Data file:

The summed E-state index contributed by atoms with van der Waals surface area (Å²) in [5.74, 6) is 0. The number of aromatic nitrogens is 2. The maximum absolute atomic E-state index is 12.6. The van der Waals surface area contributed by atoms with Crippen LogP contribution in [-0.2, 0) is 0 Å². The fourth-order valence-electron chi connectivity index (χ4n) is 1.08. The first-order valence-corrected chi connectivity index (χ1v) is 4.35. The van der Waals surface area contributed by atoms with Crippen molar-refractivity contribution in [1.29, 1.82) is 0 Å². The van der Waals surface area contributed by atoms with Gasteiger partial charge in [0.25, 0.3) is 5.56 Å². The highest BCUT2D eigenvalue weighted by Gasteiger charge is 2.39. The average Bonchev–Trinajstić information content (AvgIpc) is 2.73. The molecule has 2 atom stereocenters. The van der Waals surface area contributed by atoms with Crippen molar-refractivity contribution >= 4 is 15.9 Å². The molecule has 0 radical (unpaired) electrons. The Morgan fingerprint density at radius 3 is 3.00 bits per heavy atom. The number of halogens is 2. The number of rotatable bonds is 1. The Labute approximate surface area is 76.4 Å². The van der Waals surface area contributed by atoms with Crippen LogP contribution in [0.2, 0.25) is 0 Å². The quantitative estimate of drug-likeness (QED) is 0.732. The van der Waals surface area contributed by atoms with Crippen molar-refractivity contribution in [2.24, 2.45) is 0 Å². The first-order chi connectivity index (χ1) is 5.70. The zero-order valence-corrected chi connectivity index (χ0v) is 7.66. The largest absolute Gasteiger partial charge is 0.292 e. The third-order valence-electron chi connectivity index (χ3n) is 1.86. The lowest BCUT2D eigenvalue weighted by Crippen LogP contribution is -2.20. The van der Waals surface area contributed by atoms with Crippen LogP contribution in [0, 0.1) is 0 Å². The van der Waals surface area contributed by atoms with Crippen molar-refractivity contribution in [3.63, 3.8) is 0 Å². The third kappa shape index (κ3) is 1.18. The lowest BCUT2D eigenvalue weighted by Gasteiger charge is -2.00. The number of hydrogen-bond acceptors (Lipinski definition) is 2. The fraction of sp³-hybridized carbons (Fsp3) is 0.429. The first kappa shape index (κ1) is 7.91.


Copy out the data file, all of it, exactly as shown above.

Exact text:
The summed E-state index contributed by atoms with van der Waals surface area (Å²) in [5.74, 6) is 0. The number of aromatic nitrogens is 2. The maximum absolute atomic E-state index is 12.6. The van der Waals surface area contributed by atoms with Crippen LogP contribution in [-0.2, 0) is 0 Å². The fourth-order valence-electron chi connectivity index (χ4n) is 1.08. The first-order valence-corrected chi connectivity index (χ1v) is 4.35. The van der Waals surface area contributed by atoms with Crippen molar-refractivity contribution in [1.29, 1.82) is 0 Å². The van der Waals surface area contributed by atoms with Gasteiger partial charge in [0.25, 0.3) is 5.56 Å². The highest BCUT2D eigenvalue weighted by Gasteiger charge is 2.39. The average Bonchev–Trinajstić information content (AvgIpc) is 2.73. The molecule has 2 atom stereocenters. The van der Waals surface area contributed by atoms with Crippen molar-refractivity contribution >= 4 is 15.9 Å². The molecule has 0 radical (unpaired) electrons. The Morgan fingerprint density at radius 3 is 3.00 bits per heavy atom. The number of halogens is 2. The number of rotatable bonds is 1. The Labute approximate surface area is 76.4 Å². The van der Waals surface area contributed by atoms with Crippen LogP contribution in [0.2, 0.25) is 0 Å². The quantitative estimate of drug-likeness (QED) is 0.732. The van der Waals surface area contributed by atoms with Crippen molar-refractivity contribution in [2.24, 2.45) is 0 Å². The first-order chi connectivity index (χ1) is 5.70. The zero-order valence-corrected chi connectivity index (χ0v) is 7.66. The largest absolute Gasteiger partial charge is 0.292 e. The third-order valence-electron chi connectivity index (χ3n) is 1.86. The lowest BCUT2D eigenvalue weighted by Crippen LogP contribution is -2.20. The van der Waals surface area contributed by atoms with Crippen LogP contribution in [0, 0.1) is 0 Å². The van der Waals surface area contributed by atoms with Crippen molar-refractivity contribution in [3.63, 3.8) is 0 Å². The third kappa shape index (κ3) is 1.18. The lowest BCUT2D eigenvalue weighted by Gasteiger charge is -2.00. The number of hydrogen-bond acceptors (Lipinski definition) is 2. The fraction of sp³-hybridized carbons (Fsp3) is 0.429. The first kappa shape index (κ1) is 7.91.